I’m still working to connect with another person at AHBL who is the plant expert, and I’ll post more when I know more.
UPDATE, 3:15: Meghan Montgomery, landscape architect project manager at AHBL, just talked plants with me. Here’s what I learned.
Outside of the rain gardens, about 80 new trees will be planted along the blocks from South 7th to South 17th streets. They will include varieties of oaks, elms, sweetgum (that don’t produce spiny ball-like fruit), sour gum, sycamore, honey locust and ginkgo (only the male trees, because the female trees create smelly seed shells).
The City of Tacoma’s arborist has approved the plan. Update, Nov. 21: I got this wrong. The arborist has not approved the final plan, though she has reviewed preliminary ideas and requested changes including the removal of honey locusts.
Back to original post: The trees will be planted quite large, with the goal being little-to-no obstruction of ground-floor businesses along the route. And as they grow, the lower limbs can be removed, shifting the canopy higher.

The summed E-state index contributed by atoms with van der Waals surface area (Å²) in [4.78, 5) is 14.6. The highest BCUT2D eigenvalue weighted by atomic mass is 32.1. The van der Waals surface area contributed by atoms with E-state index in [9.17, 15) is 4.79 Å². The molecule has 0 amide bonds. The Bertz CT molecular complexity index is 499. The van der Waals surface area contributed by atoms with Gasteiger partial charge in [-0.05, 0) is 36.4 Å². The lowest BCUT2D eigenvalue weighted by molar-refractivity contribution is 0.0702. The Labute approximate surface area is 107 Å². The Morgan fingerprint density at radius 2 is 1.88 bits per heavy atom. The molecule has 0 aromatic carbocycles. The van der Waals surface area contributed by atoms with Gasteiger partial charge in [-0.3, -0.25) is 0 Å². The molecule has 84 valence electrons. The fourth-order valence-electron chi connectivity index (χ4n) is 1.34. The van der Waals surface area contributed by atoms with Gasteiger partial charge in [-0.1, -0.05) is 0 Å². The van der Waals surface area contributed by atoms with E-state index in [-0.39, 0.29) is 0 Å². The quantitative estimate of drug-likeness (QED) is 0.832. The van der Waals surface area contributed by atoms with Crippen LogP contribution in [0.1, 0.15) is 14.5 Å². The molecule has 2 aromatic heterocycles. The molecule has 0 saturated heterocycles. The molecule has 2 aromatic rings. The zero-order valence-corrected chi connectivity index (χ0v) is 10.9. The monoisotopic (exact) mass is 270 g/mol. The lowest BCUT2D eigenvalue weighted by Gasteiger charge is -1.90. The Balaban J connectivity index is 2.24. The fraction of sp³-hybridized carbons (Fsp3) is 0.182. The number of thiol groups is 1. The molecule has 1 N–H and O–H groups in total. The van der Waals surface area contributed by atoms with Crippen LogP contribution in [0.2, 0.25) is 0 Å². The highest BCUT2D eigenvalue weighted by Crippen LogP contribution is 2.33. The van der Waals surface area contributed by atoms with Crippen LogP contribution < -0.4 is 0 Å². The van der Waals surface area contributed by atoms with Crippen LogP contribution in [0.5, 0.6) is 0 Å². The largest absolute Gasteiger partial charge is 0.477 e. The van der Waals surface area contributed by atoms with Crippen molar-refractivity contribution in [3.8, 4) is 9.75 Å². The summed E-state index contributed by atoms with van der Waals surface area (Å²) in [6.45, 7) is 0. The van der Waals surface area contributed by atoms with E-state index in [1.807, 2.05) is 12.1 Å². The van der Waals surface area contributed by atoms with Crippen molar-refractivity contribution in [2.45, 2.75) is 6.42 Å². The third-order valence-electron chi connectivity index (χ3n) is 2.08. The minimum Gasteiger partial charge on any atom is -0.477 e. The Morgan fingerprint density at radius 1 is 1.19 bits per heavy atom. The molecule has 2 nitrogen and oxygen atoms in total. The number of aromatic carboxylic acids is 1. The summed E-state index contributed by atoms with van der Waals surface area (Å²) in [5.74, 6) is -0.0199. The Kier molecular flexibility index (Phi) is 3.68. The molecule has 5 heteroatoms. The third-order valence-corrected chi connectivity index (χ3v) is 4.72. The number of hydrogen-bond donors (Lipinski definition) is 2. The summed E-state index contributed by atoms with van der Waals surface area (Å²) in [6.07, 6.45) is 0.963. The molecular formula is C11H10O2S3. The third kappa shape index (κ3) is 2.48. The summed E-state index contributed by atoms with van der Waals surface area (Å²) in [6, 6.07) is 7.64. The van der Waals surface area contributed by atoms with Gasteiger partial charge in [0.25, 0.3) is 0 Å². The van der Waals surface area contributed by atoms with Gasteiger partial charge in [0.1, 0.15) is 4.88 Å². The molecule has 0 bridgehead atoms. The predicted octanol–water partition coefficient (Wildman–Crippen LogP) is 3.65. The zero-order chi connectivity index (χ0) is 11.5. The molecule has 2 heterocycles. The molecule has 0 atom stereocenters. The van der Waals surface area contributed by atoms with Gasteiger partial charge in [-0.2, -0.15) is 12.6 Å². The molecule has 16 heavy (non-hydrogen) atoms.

In the rain garden, low-maintenance native plants are the key.
“We’re looking at this in terms of what will look interesting in all seasons and have texture, and also will look great in a minimal maintenance situation. So it will be big blocks of planting. It doesn’t need to be staked. It doesn’t need to be pruned,” Montgomery said. The plants chosen will include the red-twigged dogwood, the dwarf variety, which is red in the winter; has a bloom in the spring, and lots of leaves in the summer. Other plantings will include native plants such as the Quartz Creek Rush grass, which is blue-green, and a native Iris, which has many different varieties.
“This isn’t something that visually you’ll want to step foot on,” Montgomery said. It will be densely planted.
The rain garden soil also will have about 6 inches of drain rock under it.
“These have excellent drainage. We’ve looked at the City of Shoreline – they just did a rain garden system,” she said. “It’s not visually similiar, but in terms of draininge and function, it’s similiar. And Portland has so many rain garden systems, they’re really setting the pace.”
The rain gardens planned for downtown Tacoma is one of the larger settings for urban rain gardens, Montgomery said, but “we’re definitely not breaking new ground.”